How can I stay clean-shaven while watching waste and energy use?
Matt Hickman likes the idea of a straight razor -- but he doesn't have a steady enough hand to pull it off.
Mon, Dec 21, 2009 at 9:56 AM
Q: After reading your advice to Derek the other week about his overactive armpits, I got over any embarrassment over my particular quandary and thought I’d drop a line. So here it is: I’m mighty hairy. I’m also mighty handsome (or so I’ve been told) and I like to generally keep a clean-shaven look. I have no problem with a bit of stubble but if I let myself go without shaving for more than two days I turn all Chewbacca… some guys can pull off the Harry and the Hendersons look but not me. For years, I’ve been using razors with disposable cartridge blades but lately I feel like between the fancy shaving creams and those expensive refills (I go through a cartridge a week), I’m spending a pretty penny and generating quite a bit of waste. Dry shaving with an electric razor seems like the more eco and economically sensible choice. Any thoughts on which would be best shaving tool for a hirsute guy like myself, my wallet and for the planet?
Trying not to go against the green grain,
-- Chet, Austin, Texas
A: Before I start in, I’m going to assume we’re just talking about shaving your handsome face since eco-friendly body hair maintenance is a whole other ballgame with some harrowing personal anecdotes (I used to swim competitively) to go along with it.
Let’s start off by addressing the high waste factor that comes along with using disposable razors. The EPA estimates that over 2 billon disposable plastic razors are landfilled in America each year. You’re on the right track by using the reusable blade cartridges instead of the throwaway handle/blade combos but it’s still not a zero-waste solution. It also, as you mentioned, gets quite expensive (I’ve always considered the price of blade cartridges to be highway robbery) with average American shavers spending around $100 annually on cartridges alone. Add on the price of handles and shave creams and gels and it’s obvious that maintaining that non-Chewbacca look is a pricey endeavor.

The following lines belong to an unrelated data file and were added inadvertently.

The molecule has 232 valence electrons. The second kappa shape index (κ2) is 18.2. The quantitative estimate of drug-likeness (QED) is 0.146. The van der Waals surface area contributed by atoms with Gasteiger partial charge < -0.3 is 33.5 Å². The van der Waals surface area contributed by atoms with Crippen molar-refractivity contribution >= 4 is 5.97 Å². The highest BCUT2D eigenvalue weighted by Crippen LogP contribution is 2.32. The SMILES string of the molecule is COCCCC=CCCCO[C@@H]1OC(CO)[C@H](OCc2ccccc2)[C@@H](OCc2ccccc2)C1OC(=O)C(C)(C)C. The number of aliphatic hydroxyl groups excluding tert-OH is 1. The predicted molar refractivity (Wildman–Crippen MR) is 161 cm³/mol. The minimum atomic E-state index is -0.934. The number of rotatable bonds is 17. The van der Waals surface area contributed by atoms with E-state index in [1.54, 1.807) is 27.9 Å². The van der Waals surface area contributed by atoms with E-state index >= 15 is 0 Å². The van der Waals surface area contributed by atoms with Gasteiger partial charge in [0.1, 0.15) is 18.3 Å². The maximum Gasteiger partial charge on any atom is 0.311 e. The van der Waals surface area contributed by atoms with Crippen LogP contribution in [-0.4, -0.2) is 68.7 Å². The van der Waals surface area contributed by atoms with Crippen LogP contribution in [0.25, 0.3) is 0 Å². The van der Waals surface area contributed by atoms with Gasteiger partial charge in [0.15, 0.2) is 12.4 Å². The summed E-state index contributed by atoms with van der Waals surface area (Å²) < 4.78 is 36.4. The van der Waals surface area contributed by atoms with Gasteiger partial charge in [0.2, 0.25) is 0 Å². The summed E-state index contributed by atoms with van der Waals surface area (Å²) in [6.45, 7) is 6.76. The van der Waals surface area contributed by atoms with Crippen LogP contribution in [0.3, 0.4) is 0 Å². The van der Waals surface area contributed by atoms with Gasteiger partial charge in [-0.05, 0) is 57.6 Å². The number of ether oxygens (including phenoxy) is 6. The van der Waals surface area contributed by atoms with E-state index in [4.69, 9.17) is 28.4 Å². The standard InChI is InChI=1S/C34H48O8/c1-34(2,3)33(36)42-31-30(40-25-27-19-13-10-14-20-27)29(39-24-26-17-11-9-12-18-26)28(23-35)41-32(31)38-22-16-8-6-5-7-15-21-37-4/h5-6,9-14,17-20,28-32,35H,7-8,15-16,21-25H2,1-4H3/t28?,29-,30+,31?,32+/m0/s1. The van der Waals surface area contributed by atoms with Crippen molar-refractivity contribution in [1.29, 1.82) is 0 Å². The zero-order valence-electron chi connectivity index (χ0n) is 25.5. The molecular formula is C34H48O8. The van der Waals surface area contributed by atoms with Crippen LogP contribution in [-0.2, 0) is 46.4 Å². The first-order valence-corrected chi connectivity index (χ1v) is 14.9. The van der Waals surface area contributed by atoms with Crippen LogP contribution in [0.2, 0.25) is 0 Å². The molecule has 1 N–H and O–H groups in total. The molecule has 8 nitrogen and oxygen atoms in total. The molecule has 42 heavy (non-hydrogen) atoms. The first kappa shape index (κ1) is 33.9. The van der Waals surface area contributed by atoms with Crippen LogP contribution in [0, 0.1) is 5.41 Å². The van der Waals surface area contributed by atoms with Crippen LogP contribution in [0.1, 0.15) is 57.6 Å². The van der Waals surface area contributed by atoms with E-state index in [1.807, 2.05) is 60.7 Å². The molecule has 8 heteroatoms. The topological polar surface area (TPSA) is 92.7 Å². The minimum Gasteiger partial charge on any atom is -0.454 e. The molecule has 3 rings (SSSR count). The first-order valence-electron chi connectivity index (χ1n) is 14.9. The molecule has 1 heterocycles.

Using an electric razor is a less wasteful and inexpensive option once you invest in one. You’ll also be dry shaving instead of wet shaving so you’ll cut out the need for creams and gels and the hot water usage inherent in using a traditional disposable blade. The one caveat is that electric razors require, yep, an electric charge, but the amount of juice that they consume is low so don’t expect your utility bills to spike if you start using one.
But here’s the thing: Some shavers, this columnist included, can’t stand using electric razors. Personally, I like buying shaving accoutrement like creams and aftershaves and find that the shave resulting from an electric razor just isn’t close enough. I’ve dabbled with both wet and dry shaving and I always go back to the wet.
If you want to keep up your wet shaving rituals, here’s a sharp idea: Use a straight razor. I’ve never used one myself (I have a shaky hand) but for menfolk that want to curb waste and save cash while enjoying an old-fashioned, barber shop-esque shave it’s a fine eco-alternative. Instead of spending your hard earned green on disposables cartridges, you’ll just need a single straight razor and a razor sharpener so that you can use it again and again. Just make sure to mind your hot water use.
When using straight razors, you’ll continue to need shave creams. If you haven’t already, keep an eye out for natural varieties … products that aren’t packaged in aerosol cans and chock full of synthetic chemicals and fragrances that could possibly irritate your skin. I recommend Whipped Cream from Billy Jealously. It’s an old school, lathering shave cream that’s paraben-free and eschews synthetics for face-friendly natural ingredients like lavender oil and licorice root extract. Or, try out Herban Cowboy’s line of organic shaving lotions and potions.
So Chet, if you’re up for it, I say give a straight razor (in combination with a natural shaving cream) a spin. But please, take it nice and slow at first -- read up on how exactly to use one --since they require skill and a steady hand unless you feel like redirecting the money saved from buying disposable cartridges toward ER bills. Plus, shaving with an unprotected razor is a brag-worthy talent that’s a bit dangerous so if you’re looking to add a touch of macho to your grooming rituals, it’s the way to go. Happy shaving!
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